You can have chestnuts roasting on an open fire and Jack Frost nipping at your nose, but what would the holidays be without a beautiful wreath to decorate the door? Maybe you want to put together a swag for the mantle or candle holder for the table. All of these traditional holiday decorations are easy and fun to make. They cost virtually nothing and make wonderful gifts for family, friends and neighbors, too.

Look outside your door for different shades of foliage and spent flower heads. You can make a stunning wreath yourself from most anything you find around your garden. You’ll be amazed at what you can find right outside your door.

Take advantage of this opportunity to prune your evergreen shrubs and trees to use in wreaths and swags. Cuttings from fir, redwoods, pine, holly, mahonia, strawberry tree, toyon and cotoneaster parneyi make fine additions to your wreath. Just don’t whack off snippets indiscriminately. To reveal the plant’s naturally handsome form, prune from the bottom up and from the inside out. Avoid ugly stubs by cutting back to the next largest branch or to the trunk. If the plant has grown too dense, selectively remove whole branches to allow more air and sunlight to reach into the plant. 

Some of the plant material that hold up well in a wreath include conifers like cypress, deodar cedar, redwood, arborvitae and fir. Broadleaf evergreens such as camellia, bottlebrush, variegated pittosporum, variegated holly, green holly, silver dollar eucalyptus, boxwood, oleander, acacia. melaleuca and abelia are also good. For color, try snippets of leptospermum Ruby Glow, leucodendron ‘Safari Sunset,’ camellia, rose buds and dry hydrangea flowers. Favorite berries are myrtus communis, texas privet, pepper berries, holly berries, nandina and Chinese pistache.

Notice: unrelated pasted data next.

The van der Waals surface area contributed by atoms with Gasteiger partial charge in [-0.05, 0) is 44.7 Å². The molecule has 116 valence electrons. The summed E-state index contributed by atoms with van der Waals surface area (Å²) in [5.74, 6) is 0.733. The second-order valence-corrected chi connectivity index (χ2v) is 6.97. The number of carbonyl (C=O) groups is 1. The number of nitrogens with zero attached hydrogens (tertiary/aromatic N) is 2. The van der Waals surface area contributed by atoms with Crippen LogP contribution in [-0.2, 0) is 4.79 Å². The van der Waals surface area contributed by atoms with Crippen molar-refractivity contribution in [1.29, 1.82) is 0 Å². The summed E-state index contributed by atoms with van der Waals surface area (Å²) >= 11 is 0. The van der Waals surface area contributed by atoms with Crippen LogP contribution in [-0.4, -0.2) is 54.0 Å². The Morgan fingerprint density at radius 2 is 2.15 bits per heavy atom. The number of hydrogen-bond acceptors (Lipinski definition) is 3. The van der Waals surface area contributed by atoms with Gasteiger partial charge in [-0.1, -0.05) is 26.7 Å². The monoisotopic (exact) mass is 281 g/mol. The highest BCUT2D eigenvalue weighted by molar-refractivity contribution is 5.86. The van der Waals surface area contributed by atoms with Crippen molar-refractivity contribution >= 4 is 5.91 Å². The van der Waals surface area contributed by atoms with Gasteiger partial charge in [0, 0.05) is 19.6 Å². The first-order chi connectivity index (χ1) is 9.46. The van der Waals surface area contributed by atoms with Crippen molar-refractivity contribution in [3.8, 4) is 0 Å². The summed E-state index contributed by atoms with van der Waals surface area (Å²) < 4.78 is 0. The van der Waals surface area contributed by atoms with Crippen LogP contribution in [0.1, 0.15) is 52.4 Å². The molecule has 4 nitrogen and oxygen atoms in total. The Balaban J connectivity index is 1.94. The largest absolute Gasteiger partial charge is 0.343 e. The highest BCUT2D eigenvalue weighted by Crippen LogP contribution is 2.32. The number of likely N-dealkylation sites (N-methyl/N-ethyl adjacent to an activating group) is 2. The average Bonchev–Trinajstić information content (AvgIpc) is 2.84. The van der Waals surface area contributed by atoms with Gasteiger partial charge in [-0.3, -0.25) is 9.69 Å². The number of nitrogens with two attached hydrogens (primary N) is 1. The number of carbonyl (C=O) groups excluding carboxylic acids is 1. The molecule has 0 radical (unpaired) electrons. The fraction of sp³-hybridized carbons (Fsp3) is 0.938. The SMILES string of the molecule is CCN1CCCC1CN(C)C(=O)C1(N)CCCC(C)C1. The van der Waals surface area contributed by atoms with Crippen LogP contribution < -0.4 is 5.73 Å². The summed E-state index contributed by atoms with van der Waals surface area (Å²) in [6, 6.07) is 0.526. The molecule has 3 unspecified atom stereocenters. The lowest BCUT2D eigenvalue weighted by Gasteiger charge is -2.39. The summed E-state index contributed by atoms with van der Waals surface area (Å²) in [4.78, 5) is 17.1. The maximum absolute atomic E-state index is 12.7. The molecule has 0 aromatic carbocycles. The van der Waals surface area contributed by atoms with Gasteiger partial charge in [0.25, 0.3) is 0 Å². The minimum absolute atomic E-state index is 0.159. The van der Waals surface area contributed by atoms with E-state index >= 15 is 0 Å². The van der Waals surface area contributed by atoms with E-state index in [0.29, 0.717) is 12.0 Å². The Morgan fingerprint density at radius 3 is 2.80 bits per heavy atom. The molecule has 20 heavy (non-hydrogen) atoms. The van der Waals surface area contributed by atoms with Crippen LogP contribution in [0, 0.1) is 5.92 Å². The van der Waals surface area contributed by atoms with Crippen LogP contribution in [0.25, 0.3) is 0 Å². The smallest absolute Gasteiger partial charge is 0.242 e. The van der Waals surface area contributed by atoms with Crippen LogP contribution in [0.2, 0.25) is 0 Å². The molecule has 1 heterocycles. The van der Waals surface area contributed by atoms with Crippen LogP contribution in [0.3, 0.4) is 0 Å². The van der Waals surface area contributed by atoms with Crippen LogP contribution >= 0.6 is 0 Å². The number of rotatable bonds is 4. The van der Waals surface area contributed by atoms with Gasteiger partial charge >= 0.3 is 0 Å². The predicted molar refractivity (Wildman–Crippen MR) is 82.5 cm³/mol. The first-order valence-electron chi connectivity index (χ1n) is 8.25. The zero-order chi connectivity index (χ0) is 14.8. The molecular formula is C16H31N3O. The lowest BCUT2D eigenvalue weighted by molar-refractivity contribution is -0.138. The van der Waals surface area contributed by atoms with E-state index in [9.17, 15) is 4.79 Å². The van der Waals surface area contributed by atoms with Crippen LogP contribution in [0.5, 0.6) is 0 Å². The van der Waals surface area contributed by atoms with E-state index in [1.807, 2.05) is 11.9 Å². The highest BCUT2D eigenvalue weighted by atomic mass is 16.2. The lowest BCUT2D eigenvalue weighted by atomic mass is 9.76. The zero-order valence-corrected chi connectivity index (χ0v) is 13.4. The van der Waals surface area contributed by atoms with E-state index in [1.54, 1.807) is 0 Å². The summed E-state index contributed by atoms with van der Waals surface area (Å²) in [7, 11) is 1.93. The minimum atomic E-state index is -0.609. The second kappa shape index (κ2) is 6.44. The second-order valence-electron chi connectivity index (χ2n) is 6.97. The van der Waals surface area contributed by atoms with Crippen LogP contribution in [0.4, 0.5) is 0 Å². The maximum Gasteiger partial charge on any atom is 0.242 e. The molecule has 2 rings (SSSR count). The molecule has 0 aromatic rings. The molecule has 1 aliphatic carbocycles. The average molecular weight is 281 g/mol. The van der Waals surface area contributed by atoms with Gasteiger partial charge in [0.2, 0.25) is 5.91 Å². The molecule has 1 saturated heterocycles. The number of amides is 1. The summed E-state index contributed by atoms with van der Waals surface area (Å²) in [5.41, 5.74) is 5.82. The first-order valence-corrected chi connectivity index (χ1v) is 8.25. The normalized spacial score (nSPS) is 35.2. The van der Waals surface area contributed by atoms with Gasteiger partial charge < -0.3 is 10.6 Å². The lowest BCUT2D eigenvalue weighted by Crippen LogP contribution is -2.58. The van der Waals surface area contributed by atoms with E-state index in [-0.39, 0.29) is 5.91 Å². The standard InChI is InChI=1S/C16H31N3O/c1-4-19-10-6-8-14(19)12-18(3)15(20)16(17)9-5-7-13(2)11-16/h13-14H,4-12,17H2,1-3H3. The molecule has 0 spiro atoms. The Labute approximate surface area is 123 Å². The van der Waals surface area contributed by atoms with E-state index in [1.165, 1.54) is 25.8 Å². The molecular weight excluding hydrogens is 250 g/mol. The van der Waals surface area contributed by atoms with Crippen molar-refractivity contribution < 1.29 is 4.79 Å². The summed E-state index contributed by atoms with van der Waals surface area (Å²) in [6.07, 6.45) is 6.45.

If you’re thinking of getting together with others in your bubble or pod to make wreaths or swags, start by having each bring a couple grocery bags of greens to share with other wreath makers. It helps if you can borrow a couple tables and have a few extra clippers on hand in case someone forgets theirs. Each person brings their own wreath frames of wire or grape vine and some thin gauge wire on a paddle to attach the bundles to the frame. Wire coat hangers work just fine, too.

Everyone makes a slightly different style wreath choosing greens, berries, seeds pods and hydrangea blooms or flower clusters of eucalyptus, acacia, pittosporum and Ruby Glow tea tree. Hollywood juniper, deodar cedar, red cedar, black pine, boxwood, camellia, oleander with long, slender seed pods and red flower buds, California bay, privet with berries and bottlebrush are just some of the plant material that I’ll be looking for this year.

Trust me, you can’t make a bad wreath. They all turn out beautiful. 


Jan Nelson, a landscape designer and California certified nursery professional, will answer questions about gardening in the Santa Cruz Mountains. Email her at [email protected], or visit jannelsonlandscapedesign.com.

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